Earlier this month, China-based game developer Cmune released free iOS and Android tablet versions of its first title, UberStrike, a first-person shooter game, reported The Next Web.

Last October, a paid beta version of the social shooting game was made available on the iPad. But now, with it being free, many users are complaining — as with many freemium games — that it has become more “pay to win” than anything.

Benjamin Joffe, founding partner and business intelligence chief at Cmune clarified the decision to go freemium with e27. “Freemium is not for everyone. […] We went for that pricing model as it allows to move from ‘game-as-a-product’ (in a box, finished once and for all) to ‘game-as-a-service,’ constantly evolving and improving. The model is not better or worse, it all depends on what you want to build, and how much feedback and interaction you want with users. Box products are ‘fire-and-forget,’ services have to be strong at operations, support, community engagement, content, etc.”

He added that with real-time multiplayer 3D first-person shooting games, it takes a lot more effort than creating a Flash-based game or single-player mobile game. With over 10 million players, they started attracting various investors like Skype founders and DCM, which helped Cmune grow their team and expand to other platforms.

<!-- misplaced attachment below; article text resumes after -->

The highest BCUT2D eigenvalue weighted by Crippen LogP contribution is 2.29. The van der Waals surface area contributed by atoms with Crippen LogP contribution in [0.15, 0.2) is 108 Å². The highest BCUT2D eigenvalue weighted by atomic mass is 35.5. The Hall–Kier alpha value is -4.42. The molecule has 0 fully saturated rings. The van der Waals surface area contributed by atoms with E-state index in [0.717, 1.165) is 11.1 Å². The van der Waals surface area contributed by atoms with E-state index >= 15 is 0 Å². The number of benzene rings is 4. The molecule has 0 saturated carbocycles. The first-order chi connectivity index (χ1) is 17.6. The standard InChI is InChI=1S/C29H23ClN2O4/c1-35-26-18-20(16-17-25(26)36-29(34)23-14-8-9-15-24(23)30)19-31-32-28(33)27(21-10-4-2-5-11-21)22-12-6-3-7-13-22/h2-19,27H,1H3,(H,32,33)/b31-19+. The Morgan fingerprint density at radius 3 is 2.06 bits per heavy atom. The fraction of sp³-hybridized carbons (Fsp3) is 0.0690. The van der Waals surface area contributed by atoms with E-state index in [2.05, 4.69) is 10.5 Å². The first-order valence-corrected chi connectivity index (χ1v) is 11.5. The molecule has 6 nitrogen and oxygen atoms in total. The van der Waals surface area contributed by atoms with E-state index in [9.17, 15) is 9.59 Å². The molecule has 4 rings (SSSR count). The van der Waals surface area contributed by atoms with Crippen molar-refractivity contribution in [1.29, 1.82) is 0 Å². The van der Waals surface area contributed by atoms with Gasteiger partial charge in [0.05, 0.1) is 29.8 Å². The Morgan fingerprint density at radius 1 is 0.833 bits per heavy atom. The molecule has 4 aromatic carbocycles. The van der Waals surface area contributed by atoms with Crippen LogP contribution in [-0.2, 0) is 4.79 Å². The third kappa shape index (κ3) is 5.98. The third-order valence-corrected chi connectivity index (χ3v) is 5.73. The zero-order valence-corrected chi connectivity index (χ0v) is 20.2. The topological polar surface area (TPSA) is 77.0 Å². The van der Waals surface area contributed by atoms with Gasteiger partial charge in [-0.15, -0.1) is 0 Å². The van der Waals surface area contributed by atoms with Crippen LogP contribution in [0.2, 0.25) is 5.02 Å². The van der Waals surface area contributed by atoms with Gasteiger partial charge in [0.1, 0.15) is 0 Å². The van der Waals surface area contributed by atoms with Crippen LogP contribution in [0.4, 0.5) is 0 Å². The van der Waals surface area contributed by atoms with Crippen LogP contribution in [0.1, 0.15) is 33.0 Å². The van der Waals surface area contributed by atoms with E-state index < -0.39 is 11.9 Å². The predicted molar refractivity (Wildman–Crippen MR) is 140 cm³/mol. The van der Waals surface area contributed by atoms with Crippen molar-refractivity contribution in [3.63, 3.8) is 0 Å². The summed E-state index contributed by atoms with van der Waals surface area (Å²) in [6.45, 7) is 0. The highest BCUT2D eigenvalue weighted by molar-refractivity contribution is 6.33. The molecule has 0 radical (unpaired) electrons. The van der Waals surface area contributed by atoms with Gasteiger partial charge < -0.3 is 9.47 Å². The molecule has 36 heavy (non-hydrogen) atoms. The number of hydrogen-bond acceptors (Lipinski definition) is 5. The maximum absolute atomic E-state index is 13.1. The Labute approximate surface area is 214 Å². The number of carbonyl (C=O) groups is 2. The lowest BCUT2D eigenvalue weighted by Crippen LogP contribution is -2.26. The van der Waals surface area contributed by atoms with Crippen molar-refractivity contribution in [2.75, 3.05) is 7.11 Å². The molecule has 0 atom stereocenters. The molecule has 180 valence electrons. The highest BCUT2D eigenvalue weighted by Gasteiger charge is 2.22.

The game started off as an Apple Widget, then on the web, MySpace and even Cyworld. The old music networking space and South Korean networking site slowly declining, while Facebook started to gain more support. But why did they take this long to start on iOS? Benjamin clarified that this was a question of technology. “Very simply because iPads became strong enough to support our game only recently. Tablets are great but not quite the CPU and graphic capabilities of computers or consoles.”

Image Credit: UberStrike